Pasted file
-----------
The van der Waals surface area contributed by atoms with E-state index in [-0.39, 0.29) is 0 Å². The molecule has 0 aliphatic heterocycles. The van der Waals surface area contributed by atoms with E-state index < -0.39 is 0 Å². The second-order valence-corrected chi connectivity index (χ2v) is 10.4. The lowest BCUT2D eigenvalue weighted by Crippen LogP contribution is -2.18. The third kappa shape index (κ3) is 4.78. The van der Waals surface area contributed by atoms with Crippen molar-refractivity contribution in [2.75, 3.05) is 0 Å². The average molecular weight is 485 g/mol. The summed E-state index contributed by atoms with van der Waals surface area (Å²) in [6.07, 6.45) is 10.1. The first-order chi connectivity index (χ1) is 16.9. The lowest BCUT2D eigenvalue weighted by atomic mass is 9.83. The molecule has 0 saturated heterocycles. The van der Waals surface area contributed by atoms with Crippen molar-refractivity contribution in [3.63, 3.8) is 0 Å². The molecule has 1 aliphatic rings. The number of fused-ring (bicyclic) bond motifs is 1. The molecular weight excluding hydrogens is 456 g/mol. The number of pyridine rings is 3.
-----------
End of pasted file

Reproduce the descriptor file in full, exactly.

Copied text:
The van der Waals surface area contributed by atoms with E-state index in [-0.39, 0.29) is 0 Å². The molecule has 0 aliphatic heterocycles. The van der Waals surface area contributed by atoms with E-state index < -0.39 is 0 Å². The second-order valence-corrected chi connectivity index (χ2v) is 10.4. The lowest BCUT2D eigenvalue weighted by Crippen LogP contribution is -2.18. The third kappa shape index (κ3) is 4.78. The van der Waals surface area contributed by atoms with Crippen molar-refractivity contribution in [2.75, 3.05) is 0 Å². The average molecular weight is 485 g/mol. The summed E-state index contributed by atoms with van der Waals surface area (Å²) in [6.07, 6.45) is 10.1. The first-order chi connectivity index (χ1) is 16.9. The lowest BCUT2D eigenvalue weighted by atomic mass is 9.83. The molecule has 0 saturated heterocycles. The van der Waals surface area contributed by atoms with Crippen molar-refractivity contribution in [3.63, 3.8) is 0 Å². The molecule has 1 aliphatic rings. The number of fused-ring (bicyclic) bond motifs is 1. The molecular weight excluding hydrogens is 456 g/mol. The number of pyridine rings is 3.